A more difficult balancing act
The European Court of Auditors has concluded that a new planning process for rural development takes too long and is too complex. The court found that shortcomings, which hinder performance and results, are built into the system. The primary objectives of EU rural development policy aim to make agriculture more competitive, ensure the sustainable management of natural resources, and achieve the balanced development of rural economies and communities. The EU plans to spend nearly €100bn on rural development up to 2020. It already channels €58bn a year — 38% of the EU budget — to the rural economy, through CAP. These are vast sums of money and should have a positive impact on our countryside. However, balancing agricultural development with environmental responsibility is becoming ever more difficult.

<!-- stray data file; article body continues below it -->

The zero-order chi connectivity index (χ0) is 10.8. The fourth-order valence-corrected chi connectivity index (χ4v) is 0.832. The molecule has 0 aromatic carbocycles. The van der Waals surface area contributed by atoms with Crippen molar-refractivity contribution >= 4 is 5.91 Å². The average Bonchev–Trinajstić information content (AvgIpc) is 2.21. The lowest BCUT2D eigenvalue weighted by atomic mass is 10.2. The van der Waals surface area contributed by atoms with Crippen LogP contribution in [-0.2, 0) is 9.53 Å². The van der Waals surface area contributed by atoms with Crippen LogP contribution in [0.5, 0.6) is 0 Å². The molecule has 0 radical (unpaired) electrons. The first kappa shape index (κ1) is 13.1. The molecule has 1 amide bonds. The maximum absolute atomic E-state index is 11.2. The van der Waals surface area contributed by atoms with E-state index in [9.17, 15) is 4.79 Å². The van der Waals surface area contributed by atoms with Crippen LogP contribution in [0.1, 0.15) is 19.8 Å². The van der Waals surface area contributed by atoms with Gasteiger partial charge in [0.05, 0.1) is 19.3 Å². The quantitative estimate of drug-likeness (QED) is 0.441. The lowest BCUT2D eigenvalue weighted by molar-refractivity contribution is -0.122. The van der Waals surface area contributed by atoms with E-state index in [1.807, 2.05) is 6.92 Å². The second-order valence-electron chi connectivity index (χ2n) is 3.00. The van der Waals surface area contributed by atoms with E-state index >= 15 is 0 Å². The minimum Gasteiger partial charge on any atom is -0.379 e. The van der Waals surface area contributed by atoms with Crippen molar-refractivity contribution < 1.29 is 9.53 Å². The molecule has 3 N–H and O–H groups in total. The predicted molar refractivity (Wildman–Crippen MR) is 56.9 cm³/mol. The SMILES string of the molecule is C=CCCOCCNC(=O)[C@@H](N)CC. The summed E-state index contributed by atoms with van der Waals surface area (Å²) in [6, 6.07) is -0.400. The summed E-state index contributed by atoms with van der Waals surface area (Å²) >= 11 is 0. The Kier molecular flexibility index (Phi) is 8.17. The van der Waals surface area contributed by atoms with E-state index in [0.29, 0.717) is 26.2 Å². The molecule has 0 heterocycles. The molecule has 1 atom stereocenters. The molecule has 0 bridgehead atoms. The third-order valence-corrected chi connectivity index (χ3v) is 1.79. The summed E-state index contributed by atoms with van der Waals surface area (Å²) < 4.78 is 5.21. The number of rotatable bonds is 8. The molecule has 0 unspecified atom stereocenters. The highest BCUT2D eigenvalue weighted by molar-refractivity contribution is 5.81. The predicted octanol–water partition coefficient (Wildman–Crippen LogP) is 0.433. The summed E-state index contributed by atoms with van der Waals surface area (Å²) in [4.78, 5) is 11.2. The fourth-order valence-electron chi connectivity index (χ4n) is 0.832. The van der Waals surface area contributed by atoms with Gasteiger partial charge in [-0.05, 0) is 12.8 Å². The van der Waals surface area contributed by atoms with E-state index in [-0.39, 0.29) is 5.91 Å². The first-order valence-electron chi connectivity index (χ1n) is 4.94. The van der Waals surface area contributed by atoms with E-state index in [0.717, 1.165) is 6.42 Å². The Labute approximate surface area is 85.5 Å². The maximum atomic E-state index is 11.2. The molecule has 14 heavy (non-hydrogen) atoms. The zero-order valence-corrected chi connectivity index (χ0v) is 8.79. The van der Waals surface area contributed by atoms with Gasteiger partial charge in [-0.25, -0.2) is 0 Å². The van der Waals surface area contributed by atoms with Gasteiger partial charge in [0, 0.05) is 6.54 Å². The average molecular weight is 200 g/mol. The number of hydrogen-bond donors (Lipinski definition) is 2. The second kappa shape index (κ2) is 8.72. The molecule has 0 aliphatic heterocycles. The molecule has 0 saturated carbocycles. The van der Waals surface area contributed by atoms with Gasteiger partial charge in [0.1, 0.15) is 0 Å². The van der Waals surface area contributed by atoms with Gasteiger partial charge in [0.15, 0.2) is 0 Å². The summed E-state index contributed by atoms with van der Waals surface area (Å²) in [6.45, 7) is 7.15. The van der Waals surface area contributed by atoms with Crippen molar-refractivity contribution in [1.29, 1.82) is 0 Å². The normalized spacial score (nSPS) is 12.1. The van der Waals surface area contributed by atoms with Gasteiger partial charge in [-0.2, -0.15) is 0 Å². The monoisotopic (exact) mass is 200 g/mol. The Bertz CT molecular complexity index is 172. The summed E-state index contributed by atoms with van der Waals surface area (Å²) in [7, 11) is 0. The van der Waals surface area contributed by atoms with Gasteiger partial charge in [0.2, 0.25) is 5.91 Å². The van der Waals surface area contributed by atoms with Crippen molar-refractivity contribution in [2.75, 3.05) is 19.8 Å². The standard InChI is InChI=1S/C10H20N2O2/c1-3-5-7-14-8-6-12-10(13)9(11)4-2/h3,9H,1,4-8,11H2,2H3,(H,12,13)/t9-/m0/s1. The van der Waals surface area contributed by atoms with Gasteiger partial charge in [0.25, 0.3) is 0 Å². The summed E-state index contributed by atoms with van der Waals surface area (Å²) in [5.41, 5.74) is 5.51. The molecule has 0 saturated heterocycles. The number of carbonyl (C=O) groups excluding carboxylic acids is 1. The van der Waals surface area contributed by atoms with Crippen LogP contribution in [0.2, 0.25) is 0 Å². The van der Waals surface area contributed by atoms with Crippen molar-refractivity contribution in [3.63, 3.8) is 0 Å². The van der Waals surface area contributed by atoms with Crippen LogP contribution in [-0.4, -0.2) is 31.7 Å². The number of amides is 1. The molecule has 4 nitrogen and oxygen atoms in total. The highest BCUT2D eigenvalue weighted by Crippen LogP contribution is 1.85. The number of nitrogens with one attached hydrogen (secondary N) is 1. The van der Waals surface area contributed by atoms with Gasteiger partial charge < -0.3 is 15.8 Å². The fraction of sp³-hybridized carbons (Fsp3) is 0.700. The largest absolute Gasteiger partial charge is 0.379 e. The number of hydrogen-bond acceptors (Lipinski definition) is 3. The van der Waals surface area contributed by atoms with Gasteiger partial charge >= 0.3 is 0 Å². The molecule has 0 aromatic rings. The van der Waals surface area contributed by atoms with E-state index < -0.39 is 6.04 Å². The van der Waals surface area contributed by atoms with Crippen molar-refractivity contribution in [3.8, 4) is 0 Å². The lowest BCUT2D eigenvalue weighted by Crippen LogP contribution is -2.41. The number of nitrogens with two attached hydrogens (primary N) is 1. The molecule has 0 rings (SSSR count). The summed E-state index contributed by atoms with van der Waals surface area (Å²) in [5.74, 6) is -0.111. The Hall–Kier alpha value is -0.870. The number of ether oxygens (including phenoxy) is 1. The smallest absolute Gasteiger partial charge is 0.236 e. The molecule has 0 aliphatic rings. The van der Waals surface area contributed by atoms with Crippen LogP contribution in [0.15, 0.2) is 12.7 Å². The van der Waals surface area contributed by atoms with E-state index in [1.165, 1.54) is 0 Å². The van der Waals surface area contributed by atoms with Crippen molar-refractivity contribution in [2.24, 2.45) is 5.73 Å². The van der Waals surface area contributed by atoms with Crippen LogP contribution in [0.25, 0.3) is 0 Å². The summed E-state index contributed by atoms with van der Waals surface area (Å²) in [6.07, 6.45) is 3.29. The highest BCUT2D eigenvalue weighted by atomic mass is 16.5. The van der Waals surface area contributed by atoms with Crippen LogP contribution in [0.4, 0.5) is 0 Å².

Months after Hitler sent his armies to invade Russia, some of his soldiers found the endless steppe dispiriting. Despite advancing for months, they were still crossing an almost empty environment. These unchanging plains had a deep psychological impact. Anyone travelling through Munster’s fertile regions today might be forgiven for feeling as those Germans did — much of the province is dedicated to industrial-scale milk production. This is hardly balanced development. The question of how long EU taxpayers will support this polluting monoculture becomes ever more pressing.